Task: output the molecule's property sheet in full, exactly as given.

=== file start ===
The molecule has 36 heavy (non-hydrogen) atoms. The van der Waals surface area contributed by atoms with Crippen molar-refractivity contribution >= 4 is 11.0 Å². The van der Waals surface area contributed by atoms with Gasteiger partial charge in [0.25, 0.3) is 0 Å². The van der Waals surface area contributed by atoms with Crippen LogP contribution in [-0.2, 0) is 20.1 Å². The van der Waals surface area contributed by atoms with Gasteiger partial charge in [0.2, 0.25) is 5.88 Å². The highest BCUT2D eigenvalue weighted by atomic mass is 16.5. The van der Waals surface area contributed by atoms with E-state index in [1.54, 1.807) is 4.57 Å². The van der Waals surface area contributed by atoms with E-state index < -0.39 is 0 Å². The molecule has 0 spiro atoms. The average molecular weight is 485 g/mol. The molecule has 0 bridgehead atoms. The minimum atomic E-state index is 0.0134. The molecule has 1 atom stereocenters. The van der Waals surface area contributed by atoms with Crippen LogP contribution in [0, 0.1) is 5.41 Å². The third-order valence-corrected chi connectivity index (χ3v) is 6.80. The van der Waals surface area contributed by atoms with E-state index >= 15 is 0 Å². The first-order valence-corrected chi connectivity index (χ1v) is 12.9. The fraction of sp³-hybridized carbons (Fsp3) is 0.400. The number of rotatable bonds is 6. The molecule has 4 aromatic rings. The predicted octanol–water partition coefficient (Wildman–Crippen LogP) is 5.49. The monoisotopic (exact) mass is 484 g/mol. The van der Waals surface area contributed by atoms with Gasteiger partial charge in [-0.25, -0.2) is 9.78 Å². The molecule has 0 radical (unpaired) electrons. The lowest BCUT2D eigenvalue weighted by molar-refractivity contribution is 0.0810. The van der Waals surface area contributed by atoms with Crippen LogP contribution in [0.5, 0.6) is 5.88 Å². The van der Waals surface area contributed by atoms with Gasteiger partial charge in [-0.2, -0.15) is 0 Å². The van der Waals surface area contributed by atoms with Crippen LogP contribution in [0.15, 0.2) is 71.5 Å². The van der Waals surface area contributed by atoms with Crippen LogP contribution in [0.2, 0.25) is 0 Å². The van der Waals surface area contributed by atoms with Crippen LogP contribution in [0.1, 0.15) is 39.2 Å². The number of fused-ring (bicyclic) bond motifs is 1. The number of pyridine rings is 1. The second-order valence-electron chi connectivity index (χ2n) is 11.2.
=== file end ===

The molecule has 36 heavy (non-hydrogen) atoms. The van der Waals surface area contributed by atoms with Crippen molar-refractivity contribution >= 4 is 11.0 Å². The van der Waals surface area contributed by atoms with Gasteiger partial charge in [0.25, 0.3) is 0 Å². The van der Waals surface area contributed by atoms with Crippen LogP contribution in [-0.2, 0) is 20.1 Å². The van der Waals surface area contributed by atoms with Gasteiger partial charge in [0.2, 0.25) is 5.88 Å². The highest BCUT2D eigenvalue weighted by atomic mass is 16.5. The van der Waals surface area contributed by atoms with E-state index in [1.54, 1.807) is 4.57 Å². The van der Waals surface area contributed by atoms with E-state index < -0.39 is 0 Å². The molecule has 0 spiro atoms. The average molecular weight is 485 g/mol. The molecule has 0 bridgehead atoms. The minimum atomic E-state index is 0.0134. The molecule has 1 atom stereocenters. The van der Waals surface area contributed by atoms with Crippen LogP contribution in [0, 0.1) is 5.41 Å². The third-order valence-corrected chi connectivity index (χ3v) is 6.80. The van der Waals surface area contributed by atoms with E-state index >= 15 is 0 Å². The first-order valence-corrected chi connectivity index (χ1v) is 12.9. The fraction of sp³-hybridized carbons (Fsp3) is 0.400. The number of rotatable bonds is 6. The molecule has 4 aromatic rings. The predicted octanol–water partition coefficient (Wildman–Crippen LogP) is 5.49. The monoisotopic (exact) mass is 484 g/mol. The van der Waals surface area contributed by atoms with Gasteiger partial charge in [-0.25, -0.2) is 9.78 Å². The molecule has 0 radical (unpaired) electrons. The lowest BCUT2D eigenvalue weighted by molar-refractivity contribution is 0.0810. The van der Waals surface area contributed by atoms with Crippen LogP contribution in [0.5, 0.6) is 5.88 Å². The van der Waals surface area contributed by atoms with Gasteiger partial charge in [-0.2, -0.15) is 0 Å². The van der Waals surface area contributed by atoms with Crippen LogP contribution in [0.15, 0.2) is 71.5 Å². The van der Waals surface area contributed by atoms with Crippen LogP contribution in [0.2, 0.25) is 0 Å². The van der Waals surface area contributed by atoms with Crippen LogP contribution in [0.1, 0.15) is 39.2 Å². The number of fused-ring (bicyclic) bond motifs is 1. The number of pyridine rings is 1. The second-order valence-electron chi connectivity index (χ2n) is 11.2.